by Patricia Mosco Holloway
I used to have space,
a place where my stomach
could go–at least
for the few seconds
I’d try to tuck it in
to achieve that flawless
I knew was mine.
Post pandemic quarantine,
fed fresh bread and potatoes mashed,
I am now one solid mass.
No room inside for anything
to inch. Everything’s rounded,
filled to the max. No spaces between
even organs, arteries, nerves.
Vertebrae? Packed tight.
But more than the starches,
the carbos and fat, I’ve swallowed,
sucked up months of virtual
everything: concerts, coffees,
choirs, holidays, birthdays, church.
Too many boarded-up windows
and doors down empty streets.
Tired of all the blue links cramming
my computer, the masks hanging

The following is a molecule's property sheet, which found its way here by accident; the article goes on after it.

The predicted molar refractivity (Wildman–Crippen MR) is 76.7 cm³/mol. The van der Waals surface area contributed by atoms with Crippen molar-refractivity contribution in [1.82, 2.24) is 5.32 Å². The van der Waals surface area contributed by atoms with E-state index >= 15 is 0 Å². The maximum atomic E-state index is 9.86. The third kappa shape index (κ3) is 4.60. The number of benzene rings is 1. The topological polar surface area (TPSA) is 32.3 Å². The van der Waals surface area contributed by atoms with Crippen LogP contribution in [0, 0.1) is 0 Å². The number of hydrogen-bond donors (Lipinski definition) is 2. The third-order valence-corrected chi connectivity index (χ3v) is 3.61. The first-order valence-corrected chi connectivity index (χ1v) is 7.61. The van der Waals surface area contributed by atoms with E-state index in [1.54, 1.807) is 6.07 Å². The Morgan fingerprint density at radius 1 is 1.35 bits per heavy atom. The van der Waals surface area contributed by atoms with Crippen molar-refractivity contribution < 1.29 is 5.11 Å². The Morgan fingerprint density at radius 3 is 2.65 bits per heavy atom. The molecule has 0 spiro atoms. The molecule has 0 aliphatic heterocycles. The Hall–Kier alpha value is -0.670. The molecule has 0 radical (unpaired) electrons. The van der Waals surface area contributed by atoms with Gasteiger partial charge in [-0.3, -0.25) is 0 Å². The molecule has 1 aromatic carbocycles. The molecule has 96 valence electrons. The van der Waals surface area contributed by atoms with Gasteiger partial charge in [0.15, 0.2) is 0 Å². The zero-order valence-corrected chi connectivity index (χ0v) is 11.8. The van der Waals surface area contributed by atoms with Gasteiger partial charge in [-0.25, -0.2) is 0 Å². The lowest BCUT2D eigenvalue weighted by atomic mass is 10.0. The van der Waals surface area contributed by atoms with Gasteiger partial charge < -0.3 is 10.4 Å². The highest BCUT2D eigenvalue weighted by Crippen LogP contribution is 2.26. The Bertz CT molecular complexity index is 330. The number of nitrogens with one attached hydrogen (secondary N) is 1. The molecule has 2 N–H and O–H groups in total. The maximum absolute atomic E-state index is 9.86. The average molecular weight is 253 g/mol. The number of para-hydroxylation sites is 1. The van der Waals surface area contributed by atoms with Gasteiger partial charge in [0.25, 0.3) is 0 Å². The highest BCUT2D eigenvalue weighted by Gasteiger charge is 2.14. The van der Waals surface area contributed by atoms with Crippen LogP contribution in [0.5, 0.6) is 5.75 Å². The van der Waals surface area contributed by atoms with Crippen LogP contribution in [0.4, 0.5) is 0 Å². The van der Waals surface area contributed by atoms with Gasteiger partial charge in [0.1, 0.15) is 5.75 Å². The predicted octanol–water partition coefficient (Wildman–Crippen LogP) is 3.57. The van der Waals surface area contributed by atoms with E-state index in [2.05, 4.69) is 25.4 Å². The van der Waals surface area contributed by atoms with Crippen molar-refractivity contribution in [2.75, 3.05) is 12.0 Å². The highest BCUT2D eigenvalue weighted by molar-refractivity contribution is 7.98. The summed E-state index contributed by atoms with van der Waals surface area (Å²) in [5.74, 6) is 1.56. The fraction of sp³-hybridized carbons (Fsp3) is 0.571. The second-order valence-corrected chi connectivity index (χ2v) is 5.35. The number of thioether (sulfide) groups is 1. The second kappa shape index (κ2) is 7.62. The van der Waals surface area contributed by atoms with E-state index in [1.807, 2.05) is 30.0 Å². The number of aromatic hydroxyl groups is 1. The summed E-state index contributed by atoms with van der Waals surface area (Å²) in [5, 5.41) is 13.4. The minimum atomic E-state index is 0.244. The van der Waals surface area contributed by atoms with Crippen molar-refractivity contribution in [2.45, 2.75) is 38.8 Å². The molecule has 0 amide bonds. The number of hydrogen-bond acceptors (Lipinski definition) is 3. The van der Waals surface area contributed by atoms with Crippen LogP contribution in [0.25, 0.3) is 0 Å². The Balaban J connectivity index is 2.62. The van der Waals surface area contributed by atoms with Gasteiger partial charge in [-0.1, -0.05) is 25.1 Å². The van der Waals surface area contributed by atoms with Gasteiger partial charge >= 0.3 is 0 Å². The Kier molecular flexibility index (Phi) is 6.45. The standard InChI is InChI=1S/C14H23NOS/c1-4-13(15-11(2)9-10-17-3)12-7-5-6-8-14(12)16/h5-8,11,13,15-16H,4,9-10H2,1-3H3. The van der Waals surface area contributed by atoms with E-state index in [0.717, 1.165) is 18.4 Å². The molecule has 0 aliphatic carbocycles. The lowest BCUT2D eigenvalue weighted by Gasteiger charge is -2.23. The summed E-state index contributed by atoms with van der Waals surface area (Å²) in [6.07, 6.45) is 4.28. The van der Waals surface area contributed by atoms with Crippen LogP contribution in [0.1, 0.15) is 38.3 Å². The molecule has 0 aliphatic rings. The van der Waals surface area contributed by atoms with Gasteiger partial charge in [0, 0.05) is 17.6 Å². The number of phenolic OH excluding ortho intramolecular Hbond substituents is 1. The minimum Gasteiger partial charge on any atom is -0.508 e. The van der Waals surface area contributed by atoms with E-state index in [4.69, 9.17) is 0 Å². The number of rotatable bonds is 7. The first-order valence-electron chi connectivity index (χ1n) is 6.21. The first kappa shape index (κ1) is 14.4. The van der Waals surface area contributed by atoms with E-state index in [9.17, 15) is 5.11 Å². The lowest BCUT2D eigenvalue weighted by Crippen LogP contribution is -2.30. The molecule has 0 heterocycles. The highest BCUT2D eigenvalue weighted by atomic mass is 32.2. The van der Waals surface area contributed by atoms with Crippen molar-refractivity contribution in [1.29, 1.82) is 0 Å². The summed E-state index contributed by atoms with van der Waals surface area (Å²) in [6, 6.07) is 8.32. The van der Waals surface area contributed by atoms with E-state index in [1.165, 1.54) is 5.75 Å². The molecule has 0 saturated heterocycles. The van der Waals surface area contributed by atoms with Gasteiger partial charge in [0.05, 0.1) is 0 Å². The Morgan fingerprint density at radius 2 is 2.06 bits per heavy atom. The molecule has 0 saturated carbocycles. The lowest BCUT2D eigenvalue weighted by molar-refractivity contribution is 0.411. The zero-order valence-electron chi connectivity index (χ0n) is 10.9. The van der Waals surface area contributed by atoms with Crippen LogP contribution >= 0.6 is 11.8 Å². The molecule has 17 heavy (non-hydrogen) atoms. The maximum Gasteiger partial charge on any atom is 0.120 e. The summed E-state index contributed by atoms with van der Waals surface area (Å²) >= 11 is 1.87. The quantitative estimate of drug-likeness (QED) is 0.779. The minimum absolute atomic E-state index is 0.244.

from everywhere–doorknobs, pockets
lamps, ears, even from my rear view mirror.
I’ve swallowed isolation, which you
would think might be empty, but
it, too, grows inside me, protruding, pressing
against each inch of my taut drum skin.
I ache for some space
Patricia Mosco Holloway is a writing teacher residing in Denver. Some of her work can be found online at Rattle, The Ekphrastic Review, New Verse News, in The Explicator and in college textbooks teaching writing about literature by Rolf Norgaard and writing about theater by Suzanne Hudson. She is a 2019 finalist in the Wergle Flomp Humor Poetry Contest. Stella Bellow is an illustrator currently attending Parsons School of Design in New York City.